Are microwave ovens used in the right way?

Dagbjørn Skipnes checks the use of an infrared camera to measure temperature distribution in a microwave oven
Microwaves heat food much faster than conventional cooking on the stove. As the heating time is shorter, achieving better quality of the food is also possible, claims Nofima Scientist Dagbjørn Skipnes Nofima, who has extensive experience with various heating methods of food.

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Dagbjørn Skipnes

Senior Scientist
Phone: +47 926 92 252
dagbjorn.skipnes@nofima.no

Dagbjørn Skipnes checks the use of an infrared camera to measure temperature distribution in a microwave oven
Dagbjørn Skipnes checks the use of an infrared camera to measure temperature distribution in a microwave oven

Microwaves heat food much faster than conventional cooking on the stove. As the heating time is shorter, achieving better quality of the food is also possible, claims Nofima Scientist Dagbjørn Skipnes Nofima, who has extensive experience with various heating methods of food.

But it is not certain that everyone perceives a meal heated in a microwave oven is a quality product. There may be several reasons for this, but part of the reason may be unfortunate use of the ovens.

Can it really be possible to destroy the food in a microwave – isn’t using a microwave oven something everyone can do?

Too much use of maximum power

“A typical problem with microwave ovens is that the user sets the oven to maximum power without taking into account the quantity, placement or cooking time. If you are going to make a product in a microwave, where the focus is on good quality and high nutritional content, there are many parameters you need to consider – and in this case full speed and high heat are rarely the best solution,” says Skipnes.

This means that both the producer and the person preparing the food must do this in a proper and correct manner.

Fresh ingredients of good quality

Firstly, you need to assume that the ingredients are fresh and of good quality. Secondly, the manufacturer must choose a packaging material and package design that is suitable for heating in the microwave. The material shall enable the microwaves to pass through it, and strive for the heating to be as even as possible.

As the microwaves penetrate into the food, actually up to several centimetres, it is possible to achieve more even distribution of heat in a food product than with heat penetrating from the outside. With incorrect use, it is easy to burn the edges, corners or even the centre of, for instance, a sausage. Part of the “corner effect” is now removed by the rotating glass plate at the bottom of the oven or rotating reflectors where the microwaves enter the oven. In order to obtain the most even distribution of heat in microwave heating, a round or oval-shaped packaging is also used.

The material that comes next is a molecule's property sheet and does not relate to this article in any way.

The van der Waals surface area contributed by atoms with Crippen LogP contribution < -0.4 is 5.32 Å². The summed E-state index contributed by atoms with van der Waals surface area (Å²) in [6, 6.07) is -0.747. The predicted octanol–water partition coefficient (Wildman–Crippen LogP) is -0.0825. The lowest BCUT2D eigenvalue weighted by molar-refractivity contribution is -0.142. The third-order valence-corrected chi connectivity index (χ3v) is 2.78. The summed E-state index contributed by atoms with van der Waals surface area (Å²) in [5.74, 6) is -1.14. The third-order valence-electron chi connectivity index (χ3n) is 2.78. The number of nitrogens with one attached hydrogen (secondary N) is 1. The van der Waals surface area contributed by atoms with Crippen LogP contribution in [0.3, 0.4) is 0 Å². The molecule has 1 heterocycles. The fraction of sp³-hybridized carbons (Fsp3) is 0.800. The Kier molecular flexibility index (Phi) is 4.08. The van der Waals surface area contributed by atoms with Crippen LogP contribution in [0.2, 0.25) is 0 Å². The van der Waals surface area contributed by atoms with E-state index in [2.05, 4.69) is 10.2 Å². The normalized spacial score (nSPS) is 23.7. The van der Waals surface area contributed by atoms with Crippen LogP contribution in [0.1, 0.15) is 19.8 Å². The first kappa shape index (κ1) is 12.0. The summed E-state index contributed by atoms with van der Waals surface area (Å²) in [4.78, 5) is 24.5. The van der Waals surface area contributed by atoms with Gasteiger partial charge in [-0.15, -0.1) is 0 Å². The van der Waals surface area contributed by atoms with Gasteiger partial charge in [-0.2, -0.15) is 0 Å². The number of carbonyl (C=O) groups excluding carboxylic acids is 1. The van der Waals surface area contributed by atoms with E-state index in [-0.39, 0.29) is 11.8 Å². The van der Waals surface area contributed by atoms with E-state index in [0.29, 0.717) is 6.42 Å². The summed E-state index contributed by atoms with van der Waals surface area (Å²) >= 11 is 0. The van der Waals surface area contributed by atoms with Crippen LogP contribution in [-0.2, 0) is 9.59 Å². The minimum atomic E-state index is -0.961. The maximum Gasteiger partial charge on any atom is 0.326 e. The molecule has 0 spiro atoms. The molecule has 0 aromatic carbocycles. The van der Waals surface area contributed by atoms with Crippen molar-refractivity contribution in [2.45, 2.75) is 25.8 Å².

Different foods need different heating times

Food with different properties, such as water content or salt concentration, need to be heated differently. Consequently, in certain cases, the placement of the food in the package is of importance for whether the whole meal is heated evenly. In some cases the temperature in a package can become very high if it is put in the microwave oven without considering the length of the heating time. If the temperature exceeds the stipulated maximum temperature for the packaging material, unfavourable substances may be transferred from the packaging to the food.

Burning can occur with any type of heating, but with microwaves it happens much faster. It is therefore important that producers of food to be heated in microwave ovens know how much heat is transferred to the product in the oven, and that simple and accurate heating guidelines are printed on the packaging. When food producers prepare these guidelines, it is important that the producers have carried out experiments involving different types of microwave ovens at different levels of power.

So it is up to the user to read the guidelines on the package. For example, heating for one minute at a moderate strength, then leaving the food to rest (read heat distribution) for one minute, followed by an additional minute at moderate strength could provide a good and even heating. At the same time, prime quality of the raw materials is retained.

Microwaves and packaging evolving

There are currently many exciting developments in the use of microwaves for heating food. Nofima has worked on a concept for fresh raw materials that are distributed packed in cold chain and are only heated once by microwave heating. There are examples of something similar for entire hospital dinners (Ullevål Hospital).

A lot is also happening on the packaging front. Today’s second and third generation packaging contains different types of valves / aeration or differentiated packaging material that allows heat through only in certain areas. In this way, different chambers of the pack may be heated individually. Moreover, microwave ovens are becoming more refined with better regulators and the ovens are becoming steadily easier to operate. Not least, we see that new technology has made it possible to produce large industrial microwave tunnels.

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